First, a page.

Maple's live-rotation feature lets you click on a plot, and use the mouse to rotate it any way you like to get a different view of the curve.

> with (plots):
curve := spacecurve( [cos(t), sin(t), t], t = -4*Pi..4*Pi, axes=boxed, numpoints = 150, color = red, labels = ["x", "y", "z"] ):
xaxis := spacecurve( [t, 0, 0, t = -1..1, color = magenta] ):
yaxis := spacecurve( [0, t, 0, t = -1..1, color = magenta] ):
zaxis := spacecurve( [0, 0, t, t = -12..12, color = magenta] ):
labx := textplot3d([1.2, 0, -.2, `x`], color = magenta):
laby := textplot3d([0,1.2, -.2, `y`], color = magenta):
labz := textplot3d([0, 0, 12.5, `z`], color = magenta):
display(curve, xaxis, yaxis, zaxis, labx, laby, labz);

[Maple Plot]


Combining surface and curve plots. It can be helpful to plot both surfaces and space curves together. The following example comes from James Stewart, Calculus, 4th Edition , ITP Brooks/Cole, 1999, Section 14.1 (Exercise 32).

Example. The elliptical paraboloid z = 4*x^2+y^2 and the parabolic cylinder y = x^2 intersect in a curve. Parametrize the curve and plot it with the surfaces.

Solution . A simple parametriztion for the curve results from letting x = t , for then y = t^2 and z = 4*t^2+t^4 . This leads to the parametric representation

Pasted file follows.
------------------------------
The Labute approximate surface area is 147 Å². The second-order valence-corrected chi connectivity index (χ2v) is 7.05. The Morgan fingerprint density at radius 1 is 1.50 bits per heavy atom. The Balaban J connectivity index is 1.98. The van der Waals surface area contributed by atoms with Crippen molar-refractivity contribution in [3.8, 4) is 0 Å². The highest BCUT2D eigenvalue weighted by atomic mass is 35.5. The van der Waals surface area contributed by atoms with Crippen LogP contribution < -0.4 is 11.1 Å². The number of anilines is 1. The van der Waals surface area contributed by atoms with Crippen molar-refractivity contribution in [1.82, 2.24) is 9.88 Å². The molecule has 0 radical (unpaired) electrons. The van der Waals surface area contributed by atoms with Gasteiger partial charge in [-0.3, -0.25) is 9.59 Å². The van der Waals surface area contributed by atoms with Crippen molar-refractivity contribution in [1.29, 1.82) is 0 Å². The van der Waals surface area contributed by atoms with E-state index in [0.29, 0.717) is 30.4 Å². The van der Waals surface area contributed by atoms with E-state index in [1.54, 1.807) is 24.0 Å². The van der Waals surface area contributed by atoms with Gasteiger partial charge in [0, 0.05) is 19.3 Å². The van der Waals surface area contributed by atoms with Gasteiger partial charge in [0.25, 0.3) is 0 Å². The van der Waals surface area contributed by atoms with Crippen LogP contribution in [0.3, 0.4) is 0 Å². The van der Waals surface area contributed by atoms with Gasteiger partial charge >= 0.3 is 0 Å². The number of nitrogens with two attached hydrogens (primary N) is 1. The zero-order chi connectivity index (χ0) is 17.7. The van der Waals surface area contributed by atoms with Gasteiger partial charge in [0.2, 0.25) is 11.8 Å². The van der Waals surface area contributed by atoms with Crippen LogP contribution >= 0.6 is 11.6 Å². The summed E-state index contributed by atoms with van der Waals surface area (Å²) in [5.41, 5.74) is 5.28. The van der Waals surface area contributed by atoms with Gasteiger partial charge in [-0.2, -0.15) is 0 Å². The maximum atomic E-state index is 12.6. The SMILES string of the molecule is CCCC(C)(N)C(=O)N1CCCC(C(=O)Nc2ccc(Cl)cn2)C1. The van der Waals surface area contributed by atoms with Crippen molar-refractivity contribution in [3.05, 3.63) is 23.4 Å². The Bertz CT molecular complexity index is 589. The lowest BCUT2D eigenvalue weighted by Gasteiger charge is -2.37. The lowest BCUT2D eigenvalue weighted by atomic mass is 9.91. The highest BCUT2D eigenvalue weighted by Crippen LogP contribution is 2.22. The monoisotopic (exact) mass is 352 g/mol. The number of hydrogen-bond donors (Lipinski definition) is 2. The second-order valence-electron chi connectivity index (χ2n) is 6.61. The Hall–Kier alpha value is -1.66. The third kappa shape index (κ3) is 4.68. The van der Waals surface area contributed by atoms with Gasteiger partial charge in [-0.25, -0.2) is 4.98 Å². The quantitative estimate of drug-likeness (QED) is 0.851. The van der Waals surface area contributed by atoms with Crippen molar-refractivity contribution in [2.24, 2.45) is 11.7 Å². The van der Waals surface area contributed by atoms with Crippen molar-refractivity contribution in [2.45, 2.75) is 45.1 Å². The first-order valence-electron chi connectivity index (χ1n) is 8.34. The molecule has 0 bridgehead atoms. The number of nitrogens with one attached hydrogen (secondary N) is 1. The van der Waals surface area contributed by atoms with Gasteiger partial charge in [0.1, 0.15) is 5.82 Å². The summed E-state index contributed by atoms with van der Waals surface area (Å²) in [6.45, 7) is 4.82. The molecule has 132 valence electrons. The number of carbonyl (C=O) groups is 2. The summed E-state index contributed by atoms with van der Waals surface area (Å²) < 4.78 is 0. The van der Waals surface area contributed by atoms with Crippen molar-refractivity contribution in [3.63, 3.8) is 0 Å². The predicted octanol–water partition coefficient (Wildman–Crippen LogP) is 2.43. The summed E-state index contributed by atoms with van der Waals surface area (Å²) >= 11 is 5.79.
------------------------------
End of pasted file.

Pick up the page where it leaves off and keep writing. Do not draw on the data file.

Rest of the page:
r ( t ) = < t, t^2, 4*t^2+t^4 >.

How about the surfaces? Maple can certainly plot the first one as a simple equation
z = f ( x , y ), but to plot the second one, in which no z appears, it is best to look ahead to parametric representation of surfaces. The idea is similar to parametric representation of curves, except that surfaces are two-dimenstional and so are described parametrically by two parametric variables, say t and u . With this point of view, we can parametrize the parabolic cylinder y = x^2 as follows:

r ( t , u ) = < t , t^2, u >.

Maple has a special command to plot parametric surfaces, and not surprisingly its syntax resembles that for the
spacecurve command. The parametric surface plotting command is

plot3d( [x(t, u), y(t, u), z(t, u)] , u = a..b, v = c..d ) ;

The following routine plots and displays the curve with coordinate axes.